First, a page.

Citing evidence of low levels of employer satisfaction, a new study by the non-profit Lincoln Organization indicates that our nation’s public schools are failing to adequately prepare graduates for jobs that don’t exist yet. “We are not equipping our students to compete in an increasingly changing global workplace,” says Steven Joyce, lead researcher on the study. “The jobs of tomorrow are going to require skills we haven’t even thought of, and it’s the job of our schools to teach those skills.”
Experts cite the advance of technology as evidence of how quickly the job market is changing. “When I was in high school, computers didn’t even exist,” says software CEO Jane Davis. “Nothing could have prepared me for the new fields I would dominate using the problem solving skills I picked up in public school classes like math and English.”
Education specialist Aaron Katz believes our schools need to look to business leaders as models. “Look at Steve Jobs,” says Katz. “He had no idea about the kinds of computers he would invent back when he was in public high school, learning the skills to run a company by taking traditional book-based courses. We need to ask ourselves — how could our schools have better prepared Steve Jobs for the types of jobs he would ultimately create?”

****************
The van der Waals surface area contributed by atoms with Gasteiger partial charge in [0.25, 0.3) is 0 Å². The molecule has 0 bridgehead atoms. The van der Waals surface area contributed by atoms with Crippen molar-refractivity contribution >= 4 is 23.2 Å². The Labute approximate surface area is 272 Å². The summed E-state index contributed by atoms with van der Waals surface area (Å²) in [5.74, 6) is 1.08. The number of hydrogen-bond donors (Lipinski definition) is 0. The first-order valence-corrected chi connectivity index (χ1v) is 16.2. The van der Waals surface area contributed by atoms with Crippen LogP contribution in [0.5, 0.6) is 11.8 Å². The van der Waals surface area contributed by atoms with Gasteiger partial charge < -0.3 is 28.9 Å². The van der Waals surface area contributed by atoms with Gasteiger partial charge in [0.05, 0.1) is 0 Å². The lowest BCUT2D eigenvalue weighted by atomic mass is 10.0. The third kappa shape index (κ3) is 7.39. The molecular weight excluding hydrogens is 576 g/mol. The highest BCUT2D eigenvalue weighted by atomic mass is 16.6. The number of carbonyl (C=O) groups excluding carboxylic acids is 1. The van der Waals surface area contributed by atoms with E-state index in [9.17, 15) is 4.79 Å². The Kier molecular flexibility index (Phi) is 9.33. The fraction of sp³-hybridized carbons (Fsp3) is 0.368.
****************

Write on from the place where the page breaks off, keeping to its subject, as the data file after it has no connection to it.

“Our goal,” continues Katz, “should be to insure that all students graduate with a strong background in the most important industries of twenty years from now.”
As to how best to do this, experts are divided, but most generally emphasize the teaching of so-called “21st Century Learning Skills.” However, one local school has taken things a step further. Citing mounting evidence that knowing what’s going to happen ahead of time can make you rich and powerful and sometimes affect the space-time continuum, Rexford High School in Eaton, New Hampshire has pledged to focus on equipping graduates not with 21st Century skills, but with 22nd Century skills.
“We just figured, why prepare students for the jobs of tomorrow, when we could prepare them for the jobs of next century? Isn’t that way smarter? And just about as easy to predict?” asks district superintendent Rae Matthews. “After all, why get our students ready for jobs that are just going to be obsolete right around the time they’ll want to retire, but can’t — because the government has yanked away Social Security?”
“The most important thing, ” says Matthews. “Is having a curriculum that’s based wholly on a shifting marketplace.”
“After all, we don’t want students dabbling in liberal arts courses with no easily identifiable practical value at a place like Reed College.”